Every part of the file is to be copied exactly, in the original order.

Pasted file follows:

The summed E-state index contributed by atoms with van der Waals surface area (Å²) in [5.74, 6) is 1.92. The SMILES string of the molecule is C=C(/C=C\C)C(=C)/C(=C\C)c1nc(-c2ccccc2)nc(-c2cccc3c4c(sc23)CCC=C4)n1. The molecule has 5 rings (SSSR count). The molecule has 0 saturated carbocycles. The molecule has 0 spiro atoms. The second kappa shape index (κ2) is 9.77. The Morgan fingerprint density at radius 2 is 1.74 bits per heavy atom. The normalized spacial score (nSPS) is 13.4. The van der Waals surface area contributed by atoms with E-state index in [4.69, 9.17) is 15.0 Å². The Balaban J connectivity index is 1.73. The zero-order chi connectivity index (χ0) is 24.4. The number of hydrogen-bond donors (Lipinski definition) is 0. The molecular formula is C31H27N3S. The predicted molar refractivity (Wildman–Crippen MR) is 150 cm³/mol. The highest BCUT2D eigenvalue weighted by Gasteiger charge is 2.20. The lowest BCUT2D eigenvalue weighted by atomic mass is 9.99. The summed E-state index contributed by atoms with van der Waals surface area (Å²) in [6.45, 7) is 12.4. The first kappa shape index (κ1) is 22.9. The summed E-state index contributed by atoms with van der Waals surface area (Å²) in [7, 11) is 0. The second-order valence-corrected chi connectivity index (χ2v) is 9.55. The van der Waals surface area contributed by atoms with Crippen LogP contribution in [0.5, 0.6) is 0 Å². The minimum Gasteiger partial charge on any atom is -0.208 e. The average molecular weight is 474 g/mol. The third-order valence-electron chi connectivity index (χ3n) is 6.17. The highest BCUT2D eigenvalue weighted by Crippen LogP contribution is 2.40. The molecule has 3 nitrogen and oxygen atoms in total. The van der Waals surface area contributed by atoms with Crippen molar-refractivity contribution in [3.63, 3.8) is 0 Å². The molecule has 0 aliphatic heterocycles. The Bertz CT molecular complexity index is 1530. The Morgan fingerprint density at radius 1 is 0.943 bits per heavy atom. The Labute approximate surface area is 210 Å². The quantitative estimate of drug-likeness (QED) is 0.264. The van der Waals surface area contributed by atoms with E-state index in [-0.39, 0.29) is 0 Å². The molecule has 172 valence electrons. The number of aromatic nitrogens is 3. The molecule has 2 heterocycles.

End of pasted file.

The summed E-state index contributed by atoms with van der Waals surface area (Å²) in [5.74, 6) is 1.92. The SMILES string of the molecule is C=C(/C=C\C)C(=C)/C(=C\C)c1nc(-c2ccccc2)nc(-c2cccc3c4c(sc23)CCC=C4)n1. The molecule has 5 rings (SSSR count). The molecule has 0 saturated carbocycles. The molecule has 0 spiro atoms. The second kappa shape index (κ2) is 9.77. The Morgan fingerprint density at radius 2 is 1.74 bits per heavy atom. The normalized spacial score (nSPS) is 13.4. The van der Waals surface area contributed by atoms with E-state index in [4.69, 9.17) is 15.0 Å². The Balaban J connectivity index is 1.73. The zero-order chi connectivity index (χ0) is 24.4. The number of hydrogen-bond donors (Lipinski definition) is 0. The molecular formula is C31H27N3S. The predicted molar refractivity (Wildman–Crippen MR) is 150 cm³/mol. The highest BCUT2D eigenvalue weighted by Gasteiger charge is 2.20. The lowest BCUT2D eigenvalue weighted by atomic mass is 9.99. The summed E-state index contributed by atoms with van der Waals surface area (Å²) in [6.45, 7) is 12.4. The first kappa shape index (κ1) is 22.9. The summed E-state index contributed by atoms with van der Waals surface area (Å²) in [7, 11) is 0. The second-order valence-corrected chi connectivity index (χ2v) is 9.55. The van der Waals surface area contributed by atoms with Crippen LogP contribution in [0.5, 0.6) is 0 Å². The minimum Gasteiger partial charge on any atom is -0.208 e. The average molecular weight is 474 g/mol. The third-order valence-electron chi connectivity index (χ3n) is 6.17. The highest BCUT2D eigenvalue weighted by Crippen LogP contribution is 2.40. The molecule has 3 nitrogen and oxygen atoms in total. The van der Waals surface area contributed by atoms with Crippen molar-refractivity contribution in [3.63, 3.8) is 0 Å². The molecule has 0 aliphatic heterocycles. The Bertz CT molecular complexity index is 1530. The Morgan fingerprint density at radius 1 is 0.943 bits per heavy atom. The Labute approximate surface area is 210 Å². The quantitative estimate of drug-likeness (QED) is 0.264. The van der Waals surface area contributed by atoms with E-state index in [-0.39, 0.29) is 0 Å². The molecule has 172 valence electrons. The number of aromatic nitrogens is 3. The molecule has 2 heterocycles.